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Privilege Manager for Unix 6.1.1 - Administration Guide for Unix

One Identity Privileged Access Suite for Unix Introducing Privilege Manager for Unix Planning Deployment Installation and Configuration Upgrade Privilege Manager for Unix System Administration Managing Security Policy The Privilege Manager for Unix Security Policy Advanced Privilege Manager for Unix Configuration Administering Log and Keystroke Files InTrust Plug-in for Privilege Manager Troubleshooting Privilege Manager for Unix Policy File Components Privilege Manager Variables Privilege Manager for Unix Flow Control Statements Privilege Manager for Unix Built-in Functions and Procedures Privilege Manager programs Installation Packages

Operators and expressions

Operators specify what is done to variables, constants, and expressions.

Expressions combine variables and constants to produce new values. Expressions which use the operators !, ||, &&, ==, !=, <, >, <=, >=, in, !in and () return a boolean value of true or false.

Unless otherwise specified, these operators are valid for all types of variables.

Table 27: Variable operators
Operator Description Example
=

variable = expression

The assignment operator assigns a copy of the expression on the right side to the variable on the left side.

count=0; x=y=1; str="this is a string"; users={"fred", "john"}; list1=users; list[1]="johnr";

+=

variable += expression

The addition self-assignment operator adds the value of the expression to the value of the variable and stores the result in the variable. Valid for integer, double and string data types.

count=1; count +=10; print(count); #prints 11

-=

variable -= expression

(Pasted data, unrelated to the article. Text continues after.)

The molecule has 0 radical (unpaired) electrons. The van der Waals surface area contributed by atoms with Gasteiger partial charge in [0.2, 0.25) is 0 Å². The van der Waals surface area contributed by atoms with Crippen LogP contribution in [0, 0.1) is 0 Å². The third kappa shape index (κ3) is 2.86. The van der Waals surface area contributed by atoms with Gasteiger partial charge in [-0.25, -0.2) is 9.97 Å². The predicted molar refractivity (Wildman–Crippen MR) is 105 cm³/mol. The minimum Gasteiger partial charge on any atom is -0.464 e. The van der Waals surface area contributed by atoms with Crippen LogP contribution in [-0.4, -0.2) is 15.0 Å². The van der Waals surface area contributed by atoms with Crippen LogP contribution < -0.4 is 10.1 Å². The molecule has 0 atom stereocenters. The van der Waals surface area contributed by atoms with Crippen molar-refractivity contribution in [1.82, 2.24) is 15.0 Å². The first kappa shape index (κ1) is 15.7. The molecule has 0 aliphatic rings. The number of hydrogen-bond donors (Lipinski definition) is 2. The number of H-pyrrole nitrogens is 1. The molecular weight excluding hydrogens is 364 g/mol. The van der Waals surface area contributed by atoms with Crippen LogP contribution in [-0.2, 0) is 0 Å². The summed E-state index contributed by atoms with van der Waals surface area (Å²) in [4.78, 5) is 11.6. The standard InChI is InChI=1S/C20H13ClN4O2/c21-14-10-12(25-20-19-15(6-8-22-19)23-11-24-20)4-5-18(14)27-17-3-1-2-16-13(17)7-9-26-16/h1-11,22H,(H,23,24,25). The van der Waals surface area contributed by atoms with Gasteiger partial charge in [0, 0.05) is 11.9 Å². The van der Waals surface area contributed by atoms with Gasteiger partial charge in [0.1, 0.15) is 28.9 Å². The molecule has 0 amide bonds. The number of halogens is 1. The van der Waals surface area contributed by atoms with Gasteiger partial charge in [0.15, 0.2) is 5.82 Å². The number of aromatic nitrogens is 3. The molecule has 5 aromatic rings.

The subtraction self-assignment operator subtracts the value of the expression from the value of the variable and stores the result in the variable. Valid for integer and double data types.

Count=10; Count-=2; print(Count); #prints 8

*=

variable *= expression

The multiplication self-assignment operator multiplies the value of the expression by the value of the variable and stores the result in the variable. Valid for integer and double data types.

tot =10; tot *= 10; print(tot); #prints 100

/=

variable /= expression

The division self-assignment operator divides the value of the variable by the value of the expression and stores the result in the variable. Valid for integer and double data types.

tot=10; tot /=2; print(tot); #prints 5

var++

variable ++

The postfix auto increment operator returns the value of the variable and adds 1 to the variable. Valid for integer and double data types.

count=0; userlist[count++]="john";

++var

++variable

The prefix auto increment operator adds 1 to the variable and returns the result. Valid for integer and double data types.

++count=-1; userlist[++count]="john";

var--

variable --

The postfix auto increment operator returns the value of the variable and subtracts 1 from the variable. Valid for integer and double data types.

for(i=10; i>0; i--) {…}

--var

--variable

The prefix auto increment operator subtracts 1 from the variable and returns the result. Valid for integer and double data types.

i=9; do { userlist[--i] = value; } while (i>0);

!

!expression

Negation operator negates the value of the expression and returns the result.

while (!found) {…} no = !true; if (!(a&&b)) reject; #request is rejected if a AND b #are not true

||

expression || expression

Logical or operator resolves to true if either expression resolves to true.

if ((user in list1) || (user in list2)) {accept;}

&&

expression && expression

Logical or operator resolves to true if both expressions resolve to true.

if ((defined myuser) && (myuser == "root")) {accept;}

|

expression | expression

Bitwise or operator resolves to true.

if (word | 0x4) {…}

&

expression & expression

Bitwise and operator resolves to true.

if (word & 0x4) {…}

==

expression == expression

Resolves to true if the expressions are identical.

if (user == "root") {…} if (x==1){…} if (list1 == {"one"}) {…}

!=

Expression != expression

Logical or operator resolves to true if the expressions are not identical.

if (found != true) {…} if (user != "root") {…} if (list1 != {"root"}) {…}

()

(expression)

Forces a particular order of evaluation.